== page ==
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Coke Bottle – A JourneyDarren Wimhurst

Darren Wimhurst
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This story was shortlisted for the Writers Rebel Flash Fiction Competition.


An empty coke bottle is tossed on a beach in California and takes the Current south toward Mexico. There, it hops the North Equatorial, crossing the Pacific. Near the coast of Japan, it travels north on the powerful Kuroshiro Current. Deflated, it goes eastward on the North Pacific, where the vortexes of the Eastern and Western Garbage patches gently loll the bottle towards its brethren. They form a plastic island in the Pacific, four times the size of France.

The bottle spends its days bobbing and whistling the tune of the currents. The sun works it over – photodegradation – until it’s legion. Microplastics colour the water spectral. Coke’s ghost. Some of its number guard the surface, preventing sunlight from reaching the algae and plankton below. This means less food for turtles and fish. Hungry cod mistake the microplastics for plankton and though they are many, the bottle doesn’t have the faculty to scream.



Michael lives at home with his parents in a village in West Sussex. On Tuesdays, the chippie arrives and stations himself midway between the pub and the church and receives a larger congregation than both. Michael joins the queue to pick-up the family order: two cod, three chips, two mushy-peas and a pot of curry sauce.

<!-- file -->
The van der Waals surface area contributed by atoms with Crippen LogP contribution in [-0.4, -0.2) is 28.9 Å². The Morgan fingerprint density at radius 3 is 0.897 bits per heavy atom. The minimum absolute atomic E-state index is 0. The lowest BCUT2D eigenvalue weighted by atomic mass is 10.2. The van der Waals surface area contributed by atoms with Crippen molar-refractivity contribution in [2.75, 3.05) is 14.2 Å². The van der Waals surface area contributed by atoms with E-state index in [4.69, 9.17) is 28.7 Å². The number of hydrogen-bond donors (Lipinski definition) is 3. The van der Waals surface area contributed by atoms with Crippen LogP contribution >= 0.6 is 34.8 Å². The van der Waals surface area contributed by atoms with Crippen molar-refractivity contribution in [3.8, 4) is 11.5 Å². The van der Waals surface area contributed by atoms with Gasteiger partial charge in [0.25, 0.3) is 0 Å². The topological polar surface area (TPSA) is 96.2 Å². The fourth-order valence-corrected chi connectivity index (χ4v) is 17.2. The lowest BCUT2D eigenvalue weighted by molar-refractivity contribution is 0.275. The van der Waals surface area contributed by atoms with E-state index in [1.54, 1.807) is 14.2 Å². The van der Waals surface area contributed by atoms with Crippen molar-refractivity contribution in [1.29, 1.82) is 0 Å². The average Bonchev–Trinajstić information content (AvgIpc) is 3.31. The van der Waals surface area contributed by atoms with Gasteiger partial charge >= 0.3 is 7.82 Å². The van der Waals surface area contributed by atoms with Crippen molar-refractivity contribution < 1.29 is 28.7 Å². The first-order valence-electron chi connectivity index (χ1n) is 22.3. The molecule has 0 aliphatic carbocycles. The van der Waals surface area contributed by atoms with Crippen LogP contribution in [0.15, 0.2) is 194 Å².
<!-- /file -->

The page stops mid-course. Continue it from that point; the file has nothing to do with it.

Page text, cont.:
The bottle doesn’t know how many of its number remain in the cod. But now they’re in Michael.

It no longer remembers form, is surprised to find its kin in air, water, earth and blood. No synthetic material has travelled further.



Michael’s consuming five grams of plastic a week, the equivalent of a bottle cap. By 61, he’s inhaled 20kgs of plastic (the equivalent of two large household bins).

Michael’s lung cancer forms part of a study demonstrating how the body’s immune response to microplastics leads to scarring, fibrosis and cancer. By the time the study’s replicated and governments begin to listen, it’s too late for Michael.

He will decompose before the microplastics inside him.



Darren Wimhurst is participating in The Novel Studio at City University, which offers fifteen selected students the opportunity to work exclusively on their novels for a year. He’s worked in financial services, as an NHS mental health counsellor and as an English teacher.

He writes:In researching my novel (Business as usual), I was staggered at how plastic has permeated our lives. It is to the natural world what the internet is to communication, it connects everyone and everything, which is terribly sad. Coke bottle, a journey, is a snapshot of our relationship with plastic.”